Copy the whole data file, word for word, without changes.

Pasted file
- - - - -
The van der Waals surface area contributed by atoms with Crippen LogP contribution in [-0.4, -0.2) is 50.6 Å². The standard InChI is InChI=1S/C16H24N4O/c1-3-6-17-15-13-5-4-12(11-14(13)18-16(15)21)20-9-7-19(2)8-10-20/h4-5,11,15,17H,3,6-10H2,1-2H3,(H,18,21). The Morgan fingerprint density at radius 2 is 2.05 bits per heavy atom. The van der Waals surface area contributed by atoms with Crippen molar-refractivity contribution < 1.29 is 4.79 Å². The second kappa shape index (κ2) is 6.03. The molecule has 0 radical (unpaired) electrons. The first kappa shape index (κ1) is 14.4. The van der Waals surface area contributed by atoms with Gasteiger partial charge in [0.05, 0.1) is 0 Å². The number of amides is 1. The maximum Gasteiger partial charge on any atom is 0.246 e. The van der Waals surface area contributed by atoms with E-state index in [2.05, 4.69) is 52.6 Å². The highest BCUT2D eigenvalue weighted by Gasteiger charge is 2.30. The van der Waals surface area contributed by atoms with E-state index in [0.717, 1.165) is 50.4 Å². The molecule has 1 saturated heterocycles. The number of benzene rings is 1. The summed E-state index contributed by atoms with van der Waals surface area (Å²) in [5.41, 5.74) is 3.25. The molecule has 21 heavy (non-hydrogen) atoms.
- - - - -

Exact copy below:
The van der Waals surface area contributed by atoms with Crippen LogP contribution in [-0.4, -0.2) is 50.6 Å². The standard InChI is InChI=1S/C16H24N4O/c1-3-6-17-15-13-5-4-12(11-14(13)18-16(15)21)20-9-7-19(2)8-10-20/h4-5,11,15,17H,3,6-10H2,1-2H3,(H,18,21). The Morgan fingerprint density at radius 2 is 2.05 bits per heavy atom. The van der Waals surface area contributed by atoms with Crippen molar-refractivity contribution < 1.29 is 4.79 Å². The second kappa shape index (κ2) is 6.03. The molecule has 0 radical (unpaired) electrons. The first kappa shape index (κ1) is 14.4. The van der Waals surface area contributed by atoms with Gasteiger partial charge in [0.05, 0.1) is 0 Å². The number of amides is 1. The maximum Gasteiger partial charge on any atom is 0.246 e. The van der Waals surface area contributed by atoms with E-state index in [2.05, 4.69) is 52.6 Å². The highest BCUT2D eigenvalue weighted by Gasteiger charge is 2.30. The van der Waals surface area contributed by atoms with E-state index in [0.717, 1.165) is 50.4 Å². The molecule has 1 saturated heterocycles. The number of benzene rings is 1. The summed E-state index contributed by atoms with van der Waals surface area (Å²) in [5.41, 5.74) is 3.25. The molecule has 21 heavy (non-hydrogen) atoms.